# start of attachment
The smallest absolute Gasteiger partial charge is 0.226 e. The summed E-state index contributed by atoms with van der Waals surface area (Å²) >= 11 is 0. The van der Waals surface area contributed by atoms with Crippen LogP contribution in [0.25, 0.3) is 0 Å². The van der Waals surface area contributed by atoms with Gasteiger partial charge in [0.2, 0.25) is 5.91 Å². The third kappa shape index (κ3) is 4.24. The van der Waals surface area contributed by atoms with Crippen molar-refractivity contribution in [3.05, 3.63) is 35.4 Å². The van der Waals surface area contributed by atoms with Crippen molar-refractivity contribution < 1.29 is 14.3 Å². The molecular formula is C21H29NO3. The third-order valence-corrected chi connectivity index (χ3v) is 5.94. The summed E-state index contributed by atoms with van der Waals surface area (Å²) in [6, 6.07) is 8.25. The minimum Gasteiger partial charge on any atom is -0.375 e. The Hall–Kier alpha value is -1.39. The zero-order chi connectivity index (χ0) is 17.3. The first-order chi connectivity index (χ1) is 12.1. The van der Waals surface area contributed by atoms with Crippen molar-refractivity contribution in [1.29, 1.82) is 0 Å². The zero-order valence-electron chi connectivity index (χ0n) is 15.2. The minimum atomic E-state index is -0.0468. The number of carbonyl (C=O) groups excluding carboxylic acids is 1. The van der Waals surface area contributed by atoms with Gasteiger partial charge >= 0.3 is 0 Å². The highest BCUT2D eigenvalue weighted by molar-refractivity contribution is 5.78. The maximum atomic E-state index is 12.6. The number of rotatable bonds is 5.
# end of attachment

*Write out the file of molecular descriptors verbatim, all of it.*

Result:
The smallest absolute Gasteiger partial charge is 0.226 e. The summed E-state index contributed by atoms with van der Waals surface area (Å²) >= 11 is 0. The van der Waals surface area contributed by atoms with Crippen LogP contribution in [0.25, 0.3) is 0 Å². The van der Waals surface area contributed by atoms with Gasteiger partial charge in [0.2, 0.25) is 5.91 Å². The third kappa shape index (κ3) is 4.24. The van der Waals surface area contributed by atoms with Crippen molar-refractivity contribution in [3.05, 3.63) is 35.4 Å². The van der Waals surface area contributed by atoms with Crippen molar-refractivity contribution < 1.29 is 14.3 Å². The molecular formula is C21H29NO3. The third-order valence-corrected chi connectivity index (χ3v) is 5.94. The summed E-state index contributed by atoms with van der Waals surface area (Å²) in [6, 6.07) is 8.25. The minimum Gasteiger partial charge on any atom is -0.375 e. The Hall–Kier alpha value is -1.39. The zero-order chi connectivity index (χ0) is 17.3. The first-order chi connectivity index (χ1) is 12.1. The van der Waals surface area contributed by atoms with Crippen molar-refractivity contribution in [1.29, 1.82) is 0 Å². The zero-order valence-electron chi connectivity index (χ0n) is 15.2. The minimum atomic E-state index is -0.0468. The number of carbonyl (C=O) groups excluding carboxylic acids is 1. The van der Waals surface area contributed by atoms with Gasteiger partial charge >= 0.3 is 0 Å². The highest BCUT2D eigenvalue weighted by molar-refractivity contribution is 5.78. The maximum atomic E-state index is 12.6. The number of rotatable bonds is 5.